Exporting Knowledge Through Technical Assistance and Capacity Building
D. Daniel Sokol
University of Florida - Levin College of Law; University of Minnesota School of Law; George Washington University Law School Competition Law Center
Kyle W. Stiegert
University of Wisconsin - Madison - Department of Agricultural & Applied Economics
Journal of Competition Law and Economics, Vol. 6, No. 2, pp. 233-251, 2010
With a significant increase in the number of countries with antitrust laws, technical assistance (TA) to improve the capacity of antitrust agencies has become a key priority for international antitrust aid efforts. Donors have assigned a significant amount of time and financial resources to TA to raise the capacity and effectiveness of younger agencies. However, quantitative analysis of the impact of this TA remains limited at best. In this article, we focus on what appears to be a particularly important part of TA and capacity building-the use of long-term advisors (LTAs) and short-term interventions (STIs). In a year-long project, the International Competition Network surveyed its member antitrust agencies on antitrust TA. The questionnaire contained over 1,000 questions on various aspects of TA. We provide an analysis of the data using formal modeling. The most important findings from the model relate to two structural features of recipient antitrust agencies. First, recipient agencies absorb LTA and STI services best when the agency head has a rank of minister or higher and when agencies have prosecutorial discretion. At the heart of this agency feature is the relative power position of the agency in the recipient country's domestic political and economic structure. Those agencies with a strong power base seem well positioned to receive the current formatted TA involving LTAs and STIs. Second, bilateral donor relationships did remarkably better than multilateral relationships in helping the agencies with their strategic mission.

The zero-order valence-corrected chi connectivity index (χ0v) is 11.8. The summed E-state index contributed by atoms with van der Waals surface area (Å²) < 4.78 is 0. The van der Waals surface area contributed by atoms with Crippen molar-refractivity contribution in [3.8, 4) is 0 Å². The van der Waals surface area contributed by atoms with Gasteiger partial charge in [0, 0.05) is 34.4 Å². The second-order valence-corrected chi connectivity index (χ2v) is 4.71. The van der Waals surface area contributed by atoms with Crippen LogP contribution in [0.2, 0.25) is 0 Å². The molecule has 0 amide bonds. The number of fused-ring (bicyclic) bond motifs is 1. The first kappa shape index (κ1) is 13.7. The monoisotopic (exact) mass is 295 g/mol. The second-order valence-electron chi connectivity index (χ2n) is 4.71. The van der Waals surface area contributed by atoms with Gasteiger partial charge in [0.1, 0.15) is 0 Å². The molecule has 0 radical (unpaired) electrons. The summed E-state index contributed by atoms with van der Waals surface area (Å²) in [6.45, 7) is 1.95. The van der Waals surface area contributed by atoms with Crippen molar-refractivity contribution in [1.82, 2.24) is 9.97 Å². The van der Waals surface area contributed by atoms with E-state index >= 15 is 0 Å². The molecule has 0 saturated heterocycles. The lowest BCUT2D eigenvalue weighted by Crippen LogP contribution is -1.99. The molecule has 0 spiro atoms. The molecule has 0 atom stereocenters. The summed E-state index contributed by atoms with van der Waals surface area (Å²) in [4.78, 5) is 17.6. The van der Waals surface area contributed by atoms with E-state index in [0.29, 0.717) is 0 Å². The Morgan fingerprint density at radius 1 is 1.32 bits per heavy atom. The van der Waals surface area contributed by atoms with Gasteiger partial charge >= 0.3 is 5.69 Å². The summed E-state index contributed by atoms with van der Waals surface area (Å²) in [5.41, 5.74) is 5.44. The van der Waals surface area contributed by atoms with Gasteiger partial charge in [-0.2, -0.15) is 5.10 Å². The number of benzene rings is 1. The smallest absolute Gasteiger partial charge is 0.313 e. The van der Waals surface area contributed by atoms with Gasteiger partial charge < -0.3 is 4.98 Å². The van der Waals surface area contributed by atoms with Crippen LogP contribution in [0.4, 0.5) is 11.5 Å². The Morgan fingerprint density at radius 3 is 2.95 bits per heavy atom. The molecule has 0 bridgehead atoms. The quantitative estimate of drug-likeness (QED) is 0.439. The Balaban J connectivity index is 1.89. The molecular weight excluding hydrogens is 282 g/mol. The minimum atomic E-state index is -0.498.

Keywords: L32, L44, H11Accepted Paper Series
Date posted: June 14, 2010
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